Pssst…..Some One Please Tell TransLink Subways Get Dirty

Zwei was not kidding about the issue of cleaning subway lines.

Due to the nature of train action in a subway, the piston like force of air that is in front of every train as it traverses the tunnel, creates a sandblasting effect on the electrics and signalling.

Then, the oily dirt and debris coming from the passengers themselves has now formed a dangerous coating on the electrical supply over time.

This combination may cause fires and fires in a subway tend to be extremely dangerous.

Many subway systems like London’s Tube, operate vacuum trains on  a regular basis to help control dirt.

This adds to the already expensive nature of operating a subway and in Toronto Canada, the estimated cost to operate just 7 km of subway line is $40 million annually!

I wonder if TransLink is up to speed on the problems and costs of operating a subway?

Somehow I think not.

Hairy situation: DC’s rail system may be taken down by human shedding

The fuzzy coating from riders’ heads could cause electrical sparks and fires.

 

 The DC Metro, when it’s not on fire.

For residents of our nation’s capital, news of a fire on the city’s rapid transit system—the Washington Metro—is not surprising. It catches fire and smokes quite regularly. At some points last year, there were reports of more than four fires per week (although there’s some dispute about that rate). There’s even the handy site—IsMetroOnFire.com—to check the current blaze status.

Yet, despite the common occurrence, residents may be surprised to learn a potential contributor to the system-wide sizzling: their own hair.

According to a safety specialist with the Amalgamated Transit Union (ATU), a thick, felt-like layer of human hair, skin, and other debris has collected on the aging tracks of the city’s rails. In particular, hair has built up on insulators supporting the transit system’s electrified third rails, which run cables carrying 750 Volts of electricity to power the trains. The hair coating delivers a real threat of electrical sparks and fire.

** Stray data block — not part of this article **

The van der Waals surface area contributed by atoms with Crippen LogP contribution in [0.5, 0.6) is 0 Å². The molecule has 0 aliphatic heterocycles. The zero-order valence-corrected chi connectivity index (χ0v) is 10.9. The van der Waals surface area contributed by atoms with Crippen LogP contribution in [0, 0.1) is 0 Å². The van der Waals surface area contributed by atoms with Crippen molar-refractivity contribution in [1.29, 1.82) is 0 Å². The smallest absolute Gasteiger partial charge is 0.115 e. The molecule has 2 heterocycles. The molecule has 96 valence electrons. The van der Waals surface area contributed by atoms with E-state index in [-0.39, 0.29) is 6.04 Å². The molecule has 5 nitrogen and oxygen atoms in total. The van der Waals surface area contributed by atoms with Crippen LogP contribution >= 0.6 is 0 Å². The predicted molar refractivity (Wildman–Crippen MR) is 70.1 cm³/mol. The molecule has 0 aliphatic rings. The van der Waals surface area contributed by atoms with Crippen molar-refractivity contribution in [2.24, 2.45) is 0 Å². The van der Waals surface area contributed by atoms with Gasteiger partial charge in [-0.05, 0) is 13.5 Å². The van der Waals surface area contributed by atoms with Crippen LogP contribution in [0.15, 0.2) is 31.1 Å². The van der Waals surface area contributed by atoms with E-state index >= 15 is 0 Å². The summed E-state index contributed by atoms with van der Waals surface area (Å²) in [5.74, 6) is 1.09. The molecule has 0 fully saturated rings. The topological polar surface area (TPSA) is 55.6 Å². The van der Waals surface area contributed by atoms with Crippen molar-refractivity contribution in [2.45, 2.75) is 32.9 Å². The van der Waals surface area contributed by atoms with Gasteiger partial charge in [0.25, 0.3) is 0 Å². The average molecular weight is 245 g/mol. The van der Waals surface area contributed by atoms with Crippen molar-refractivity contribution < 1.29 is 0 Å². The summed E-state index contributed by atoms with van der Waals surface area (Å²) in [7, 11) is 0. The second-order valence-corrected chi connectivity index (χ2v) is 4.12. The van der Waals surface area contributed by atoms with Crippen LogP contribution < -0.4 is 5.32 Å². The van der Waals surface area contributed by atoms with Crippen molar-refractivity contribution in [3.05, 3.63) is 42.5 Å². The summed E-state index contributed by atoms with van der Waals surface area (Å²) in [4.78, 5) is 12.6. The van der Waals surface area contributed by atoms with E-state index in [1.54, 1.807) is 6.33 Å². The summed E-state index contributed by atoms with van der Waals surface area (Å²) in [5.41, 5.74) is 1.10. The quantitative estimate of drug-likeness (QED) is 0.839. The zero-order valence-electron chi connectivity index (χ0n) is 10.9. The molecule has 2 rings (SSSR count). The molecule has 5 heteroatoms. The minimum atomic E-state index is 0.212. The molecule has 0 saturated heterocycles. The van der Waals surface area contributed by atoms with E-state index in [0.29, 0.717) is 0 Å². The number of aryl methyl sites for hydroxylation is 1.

It's also not on fire here.

 It’s also not on fire here.

“I was flabbergasted” at the amount of hair in the Metro, ATU specialist Brian Sherlock told a local NBC news station. “The amount of debris is just beyond vulgar to think of.”Arcing and smoking insulators is a problem that has dogged Metro for years. In 2015, an arcing insulator was linked to a smoke incident that left one passenger dead and more than 80 others sickened by thick smog.

“A lot of the issues with the insulators is actually fiber and hair that literally comes off of people and clothing, and gets sucked up” and into the tunnels, Paul Wiedefeld, general manager of Washington Metropolitan Area Transit Authority, told NBC News.

However gross, the collection of hair from riders may not be that surprising. The system provided 97 million rides in 2016. A single healthy person sheds anywhere from 10 to 200 hairs per day. But those with health issues or hair loss can shed far more. Stress—a common problem around DC—can also up the head shedding.

In addition to hair, riders also let loose dead skin cells as they commute on the rails. A healthy person sheds about a thousand skin cells per centimeter squared of skin every hour. That works out to about 500 million cells a day. And each one of us sheds our entire outer layer of skin every two to four weeks.

Metro spokesperson Dan Stessel told NBC that Metro is working to boost track cleaning considering the hairy situation.

 

 

Comments

2 Responses to “Pssst…..Some One Please Tell TransLink Subways Get Dirty”
  1. Haveacow says:

    Toronto’s subway tunnel washing train has a vacuum and scoop system for large and fine debris. Then a signal and tunnel maintenance train follows. Next human cleaners and maintenance staff look for any problems that the trains couldn’t clean or fix.

    Zwei replies: TransLink has not even thought of this.

  2. Haveacow says:

    Actually, I should have been more clear about the point was really trying to make. Just to “wash” the tunnel by essentially rinsing the tunnel then, blowing the really stuck garbage free, then suck up the garbage left behind and then have people pick up the rest followed by a state of good repair inspection of the tunnel, track and signalling equipment is time consuming as well as expensive. Don’t get me wrong, its absolutely needed but it is an activity that must be planned and choreographed well in advance of the actual date. Experienced crews at the TTC just make it look routine.

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